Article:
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too few skills in Steel industry

By unknown | Nov 03, 2009 | COMMENTS [ 0 ]

THE steel industry is lagging in skills development to drive growth, a survey released yesterday showed.

THE steel industry is lagging in skills development to drive growth, a survey released yesterday showed.

Once the economy climbed out of recession both skills and training would be needed to bolster growth, the Steel Industry Survey 2009, carried out by Landelahni Business Leaders, found.

Landelahni chief executive Sandra Burmeister said: "The economic slowdown has brought breathing space to companies employing large numbers of engineers and artisans, but scarce technical and engineering skills are still in demand.

"The skills shortage in SA will continue to be exacerbated because, although there has been a rise in engineering graduates over the past three years and a concerted effort is being made in the area of artisan training, there are still too few technical skills available," Burmeister said.

On employment equity, the steel industry lagged the all-industry average in core operational functions at all levels, from top management to skilled technical staff.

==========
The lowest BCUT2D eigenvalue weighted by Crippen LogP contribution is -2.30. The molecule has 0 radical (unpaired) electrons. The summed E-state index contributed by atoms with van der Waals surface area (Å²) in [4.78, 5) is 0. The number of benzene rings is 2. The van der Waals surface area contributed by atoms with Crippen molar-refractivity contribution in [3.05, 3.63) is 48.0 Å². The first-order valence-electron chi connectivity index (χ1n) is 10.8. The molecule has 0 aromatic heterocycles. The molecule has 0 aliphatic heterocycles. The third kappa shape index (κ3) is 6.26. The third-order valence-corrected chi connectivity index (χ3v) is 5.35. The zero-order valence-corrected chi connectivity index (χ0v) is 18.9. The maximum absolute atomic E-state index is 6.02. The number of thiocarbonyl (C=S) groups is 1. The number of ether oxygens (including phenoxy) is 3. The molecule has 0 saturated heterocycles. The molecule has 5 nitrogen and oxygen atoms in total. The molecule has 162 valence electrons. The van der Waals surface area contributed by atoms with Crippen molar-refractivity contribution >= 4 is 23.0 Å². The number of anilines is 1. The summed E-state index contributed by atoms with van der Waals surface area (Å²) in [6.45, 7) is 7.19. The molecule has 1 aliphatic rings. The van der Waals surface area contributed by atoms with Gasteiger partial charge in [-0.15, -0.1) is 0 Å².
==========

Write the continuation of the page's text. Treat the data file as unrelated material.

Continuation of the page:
In core functions, blacks in top management accounted for 8,7percent against the all-industry average of 24,2percent. At the skilled technical level, the steel industry employed 45,1percent blacks compared with the all-industry average of 67,9percent.

Women made up 4,3percent of top management posts against the all-industry average of 17,8percent, while at the skilled technical level women represented 11,1percent against the all-industry average of 39,3percent.

University and technikon enrolments across all engineering courses from 1998 to 2007 totalled 321459, of which 41480 graduated - a pass rate of 12,9percent for degrees and diplomas.

University degree engineering enrolments over the same period totalled 103159, with 17143 graduates, a 16,6percent pass rate.

On average 1714 engineers graduated each year over the past 10 years.

The number of black metallurgical engineering graduates increased from 74 to 198 between 2003 and 2007 and those in chemical engineering from 232 to 712.

This increase in graduates indicated that efforts by the industry sector to increase bursaries and attract students had paid off. - Sapa


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